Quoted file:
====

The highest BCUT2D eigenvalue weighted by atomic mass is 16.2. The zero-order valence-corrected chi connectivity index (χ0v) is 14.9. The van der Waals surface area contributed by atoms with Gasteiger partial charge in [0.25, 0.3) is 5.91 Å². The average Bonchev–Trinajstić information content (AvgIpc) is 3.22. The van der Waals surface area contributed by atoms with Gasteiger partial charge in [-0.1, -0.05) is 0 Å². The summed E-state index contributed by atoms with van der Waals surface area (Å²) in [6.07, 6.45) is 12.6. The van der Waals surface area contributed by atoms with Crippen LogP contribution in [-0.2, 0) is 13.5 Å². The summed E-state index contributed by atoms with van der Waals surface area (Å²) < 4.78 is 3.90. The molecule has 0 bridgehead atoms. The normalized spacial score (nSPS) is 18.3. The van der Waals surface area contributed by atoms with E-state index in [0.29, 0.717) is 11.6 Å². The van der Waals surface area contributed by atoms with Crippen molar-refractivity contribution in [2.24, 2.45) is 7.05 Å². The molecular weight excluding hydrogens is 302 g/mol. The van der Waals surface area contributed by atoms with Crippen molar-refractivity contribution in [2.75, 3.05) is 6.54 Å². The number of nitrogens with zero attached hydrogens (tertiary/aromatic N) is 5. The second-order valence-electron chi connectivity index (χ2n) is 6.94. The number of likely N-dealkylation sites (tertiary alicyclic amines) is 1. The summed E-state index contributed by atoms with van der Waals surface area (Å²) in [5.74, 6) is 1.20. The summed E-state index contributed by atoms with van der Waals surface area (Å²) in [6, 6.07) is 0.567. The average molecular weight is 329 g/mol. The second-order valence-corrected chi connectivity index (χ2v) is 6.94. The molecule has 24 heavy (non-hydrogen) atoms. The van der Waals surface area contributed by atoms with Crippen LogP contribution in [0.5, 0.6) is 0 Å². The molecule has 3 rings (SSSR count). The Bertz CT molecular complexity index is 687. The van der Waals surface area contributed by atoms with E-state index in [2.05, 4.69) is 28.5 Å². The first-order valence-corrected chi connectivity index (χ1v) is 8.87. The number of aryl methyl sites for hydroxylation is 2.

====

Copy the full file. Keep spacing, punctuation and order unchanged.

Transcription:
The highest BCUT2D eigenvalue weighted by atomic mass is 16.2. The zero-order valence-corrected chi connectivity index (χ0v) is 14.9. The van der Waals surface area contributed by atoms with Gasteiger partial charge in [0.25, 0.3) is 5.91 Å². The average Bonchev–Trinajstić information content (AvgIpc) is 3.22. The van der Waals surface area contributed by atoms with Gasteiger partial charge in [-0.1, -0.05) is 0 Å². The summed E-state index contributed by atoms with van der Waals surface area (Å²) in [6.07, 6.45) is 12.6. The van der Waals surface area contributed by atoms with Crippen LogP contribution in [-0.2, 0) is 13.5 Å². The summed E-state index contributed by atoms with van der Waals surface area (Å²) < 4.78 is 3.90. The molecule has 0 bridgehead atoms. The normalized spacial score (nSPS) is 18.3. The van der Waals surface area contributed by atoms with E-state index in [0.29, 0.717) is 11.6 Å². The van der Waals surface area contributed by atoms with Crippen molar-refractivity contribution in [2.24, 2.45) is 7.05 Å². The molecular weight excluding hydrogens is 302 g/mol. The van der Waals surface area contributed by atoms with Crippen molar-refractivity contribution in [2.75, 3.05) is 6.54 Å². The number of nitrogens with zero attached hydrogens (tertiary/aromatic N) is 5. The second-order valence-electron chi connectivity index (χ2n) is 6.94. The number of likely N-dealkylation sites (tertiary alicyclic amines) is 1. The summed E-state index contributed by atoms with van der Waals surface area (Å²) in [5.74, 6) is 1.20. The summed E-state index contributed by atoms with van der Waals surface area (Å²) in [6, 6.07) is 0.567. The average molecular weight is 329 g/mol. The second-order valence-corrected chi connectivity index (χ2v) is 6.94. The molecule has 24 heavy (non-hydrogen) atoms. The van der Waals surface area contributed by atoms with Crippen LogP contribution in [0.5, 0.6) is 0 Å². The molecule has 3 rings (SSSR count). The Bertz CT molecular complexity index is 687. The van der Waals surface area contributed by atoms with E-state index in [2.05, 4.69) is 28.5 Å². The first-order valence-corrected chi connectivity index (χ1v) is 8.87. The number of aryl methyl sites for hydroxylation is 2.